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PopEntertainment.com > Feature Interviews - Literature > Feature Interviews A to E > Nathan Englander

 

Nathan Englander

 

On Special Cases

 

by Ronald Sklar

 

Copyright 2007 PopEntertainment.com.  All rights reserved.  Posted: May 26, 2007.

Nathan Englander's first novel, The Ministry of Special Cases (Knopf) is a shattering experience, told in a deceptively simple manner. In it, a Jewish family in 1970s' Buenos Aires is torn apart when their college-age son is taken away by the government, along with thousands of others, for reasons that are not given. 

Like that, he is "disappeared," as it is called, almost as if he never existed at all. 

The emotional and bureaucratic nightmare that ensues spirals you down through the seven circles of Hell. In trying to track him down, get him back, persuade government officials or even neighbors and friends to talk or give the slightest clue of his fate tests the resolve of the boys' parents on every level, from psychological to financial. 

These humble but strong people stop at nothing not even the threat on their own lives to find their son and bring him home. 

Fiction? Hardly. This particular account is indeed fictional, but it is set against the dark chapter of Argentina's so-called Dirty War (1976-1983). During that time, thousands of citizens were "disappeared," most likely in the name of a paranoid right-wing government desperately afraid of revolution and trying to keep control. 

Most of the disappeared have never been recovered, and their whereabouts remain a mystery.   This tragedy has left behind a grieving living mass of destroyed families in Argentina and even beyond, in neighboring countries. These relatives will never feel whole again, will never know closure; they still demand answers, all these many years later. Even today, with DNA testing and a sympathetic media focused on the event, resolution is all-too slow in coming.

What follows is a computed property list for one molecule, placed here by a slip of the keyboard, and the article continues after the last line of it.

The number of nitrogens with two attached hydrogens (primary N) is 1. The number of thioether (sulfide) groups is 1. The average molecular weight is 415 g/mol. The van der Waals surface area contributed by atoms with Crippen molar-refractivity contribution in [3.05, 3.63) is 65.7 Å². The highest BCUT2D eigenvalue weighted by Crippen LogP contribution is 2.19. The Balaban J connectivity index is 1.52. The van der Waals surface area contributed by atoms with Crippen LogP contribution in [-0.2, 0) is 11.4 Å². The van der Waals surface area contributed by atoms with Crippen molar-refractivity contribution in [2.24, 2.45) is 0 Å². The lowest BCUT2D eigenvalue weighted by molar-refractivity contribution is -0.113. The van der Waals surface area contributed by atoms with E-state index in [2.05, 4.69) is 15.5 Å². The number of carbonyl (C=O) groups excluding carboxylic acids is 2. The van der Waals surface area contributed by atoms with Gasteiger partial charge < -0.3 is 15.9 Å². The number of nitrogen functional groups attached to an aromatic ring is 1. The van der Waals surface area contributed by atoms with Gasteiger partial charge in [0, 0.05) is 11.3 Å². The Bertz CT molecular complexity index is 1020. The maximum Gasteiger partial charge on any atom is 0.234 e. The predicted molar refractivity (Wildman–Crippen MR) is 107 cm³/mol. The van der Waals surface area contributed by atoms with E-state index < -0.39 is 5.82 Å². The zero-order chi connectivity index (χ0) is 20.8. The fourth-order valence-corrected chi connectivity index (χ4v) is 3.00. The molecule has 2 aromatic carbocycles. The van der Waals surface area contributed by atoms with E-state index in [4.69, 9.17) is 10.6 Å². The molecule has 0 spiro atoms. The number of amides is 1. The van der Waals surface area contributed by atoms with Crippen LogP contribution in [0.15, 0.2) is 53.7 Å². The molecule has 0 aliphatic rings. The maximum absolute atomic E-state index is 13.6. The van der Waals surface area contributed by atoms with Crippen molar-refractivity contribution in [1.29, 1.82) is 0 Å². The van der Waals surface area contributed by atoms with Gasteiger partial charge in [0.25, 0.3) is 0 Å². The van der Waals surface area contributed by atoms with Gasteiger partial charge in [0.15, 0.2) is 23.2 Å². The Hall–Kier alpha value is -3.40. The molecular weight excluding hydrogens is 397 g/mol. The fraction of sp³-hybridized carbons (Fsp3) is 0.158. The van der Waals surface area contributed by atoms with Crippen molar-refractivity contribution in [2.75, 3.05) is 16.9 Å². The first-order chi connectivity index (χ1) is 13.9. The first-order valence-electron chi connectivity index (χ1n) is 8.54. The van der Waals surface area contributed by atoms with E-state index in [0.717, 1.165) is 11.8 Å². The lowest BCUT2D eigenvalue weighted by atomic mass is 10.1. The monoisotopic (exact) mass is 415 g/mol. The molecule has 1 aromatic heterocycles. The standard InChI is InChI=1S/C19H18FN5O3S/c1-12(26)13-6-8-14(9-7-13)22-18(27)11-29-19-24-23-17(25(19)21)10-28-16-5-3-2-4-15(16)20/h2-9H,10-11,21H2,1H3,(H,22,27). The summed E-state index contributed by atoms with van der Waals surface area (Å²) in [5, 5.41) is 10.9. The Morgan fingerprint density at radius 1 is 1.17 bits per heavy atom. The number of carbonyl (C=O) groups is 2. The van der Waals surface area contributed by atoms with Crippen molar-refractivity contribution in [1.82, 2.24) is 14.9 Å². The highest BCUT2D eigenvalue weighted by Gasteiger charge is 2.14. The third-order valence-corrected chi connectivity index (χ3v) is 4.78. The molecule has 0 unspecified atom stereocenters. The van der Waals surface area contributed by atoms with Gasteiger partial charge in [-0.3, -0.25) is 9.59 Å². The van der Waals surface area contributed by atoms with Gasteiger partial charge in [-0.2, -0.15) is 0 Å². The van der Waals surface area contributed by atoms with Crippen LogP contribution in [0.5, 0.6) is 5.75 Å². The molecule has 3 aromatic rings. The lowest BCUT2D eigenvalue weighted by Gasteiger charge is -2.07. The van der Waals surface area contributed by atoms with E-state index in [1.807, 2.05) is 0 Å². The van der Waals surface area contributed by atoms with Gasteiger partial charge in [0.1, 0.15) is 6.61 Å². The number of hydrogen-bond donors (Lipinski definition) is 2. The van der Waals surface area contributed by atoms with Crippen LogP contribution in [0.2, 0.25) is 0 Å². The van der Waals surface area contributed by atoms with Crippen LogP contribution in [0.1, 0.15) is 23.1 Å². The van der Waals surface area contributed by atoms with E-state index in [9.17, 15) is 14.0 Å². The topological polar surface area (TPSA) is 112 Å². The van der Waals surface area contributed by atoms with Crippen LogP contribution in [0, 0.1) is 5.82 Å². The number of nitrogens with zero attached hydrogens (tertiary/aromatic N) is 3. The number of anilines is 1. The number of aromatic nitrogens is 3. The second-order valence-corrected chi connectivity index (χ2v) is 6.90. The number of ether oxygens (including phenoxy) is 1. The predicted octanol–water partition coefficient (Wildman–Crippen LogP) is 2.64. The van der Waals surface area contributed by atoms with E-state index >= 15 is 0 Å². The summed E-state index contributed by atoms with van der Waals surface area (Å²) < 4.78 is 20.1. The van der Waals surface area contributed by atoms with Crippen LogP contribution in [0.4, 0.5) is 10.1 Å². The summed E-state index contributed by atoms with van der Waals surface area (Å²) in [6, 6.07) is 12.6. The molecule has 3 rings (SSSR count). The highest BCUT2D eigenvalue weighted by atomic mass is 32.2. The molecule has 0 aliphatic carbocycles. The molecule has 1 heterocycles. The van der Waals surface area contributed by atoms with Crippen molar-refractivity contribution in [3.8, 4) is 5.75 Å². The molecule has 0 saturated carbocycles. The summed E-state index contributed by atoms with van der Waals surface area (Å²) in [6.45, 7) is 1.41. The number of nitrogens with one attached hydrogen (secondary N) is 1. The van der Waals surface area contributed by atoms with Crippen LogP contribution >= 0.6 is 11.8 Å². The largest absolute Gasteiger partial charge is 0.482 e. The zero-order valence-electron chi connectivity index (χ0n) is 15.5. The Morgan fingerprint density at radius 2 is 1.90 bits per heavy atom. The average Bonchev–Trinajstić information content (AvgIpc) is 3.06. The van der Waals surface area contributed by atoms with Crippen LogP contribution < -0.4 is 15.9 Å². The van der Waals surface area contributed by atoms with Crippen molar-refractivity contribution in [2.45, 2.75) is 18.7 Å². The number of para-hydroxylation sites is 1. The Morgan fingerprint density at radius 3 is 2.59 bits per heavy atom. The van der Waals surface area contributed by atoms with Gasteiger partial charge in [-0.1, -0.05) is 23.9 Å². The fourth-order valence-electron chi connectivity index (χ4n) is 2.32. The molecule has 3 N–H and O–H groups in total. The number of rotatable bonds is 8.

To add salt to the wound, the government officials allegedly responsible for these crimes have been mysteriously pardoned by the succeeding government. And it has been recently discovered that Washington gave The Dirty War its blessing. Even Secretary of State Henry Kissinger encouraged the actions in 1976 (warning the Argentines doing the abducting that they should act fast, before the American Congress is back in session). 

Nathan Englander this being his first novel despite being far from the action pulls off quite a feat. Raised on suburban Long Island as an Orthodox Jew and now living in Manhattan as "radically secular," he makes the sweaty nightmare feel unbearably real.

He first drew attention to his honest and boldly told stories in The Atlantic Monthly and The New Yorker, as well as The Best American Short Stories and The O. Henry Prize Stories. These stories were collected in his well-received For The Relief of Unbearable Urges

On a beautiful spring morning at the Hungarian Pastry Shop near Columbia University, we discuss the book and the fact that history can repeat itself; that, as we have learned from the war in Iraq, even the most perverse actions of a government can become ordinary and matter of course. 

You are not from Argentina and do not have any direct association with The Dirty War, and yet your novel makes the reader feel like you've experienced it first-hand. How did you pull this off?

I like a pressurized story, this idea of a family unit being forced to have these growing pains together. 

I also wanted to look at a community where certain people pretend that other people are pariahs. Yet the community can't actually exist without these so-called pariahs. They pretend they have this great shame of them, but [the community] wouldn't know who it was without them. 

I like to write "distant." I feel safe at a distance. I partly attribute it to these Argentine friends I have who grew up in this period. I heard stories from them and I also didn't hear stories. It was what they weren't saying that was interesting to me. Years later, I would be sitting in the car with my [Argentinian] friend, and he would start to talk, and then it would be three hours later. 

You depict the atmosphere as cold and threatening. Trust no one.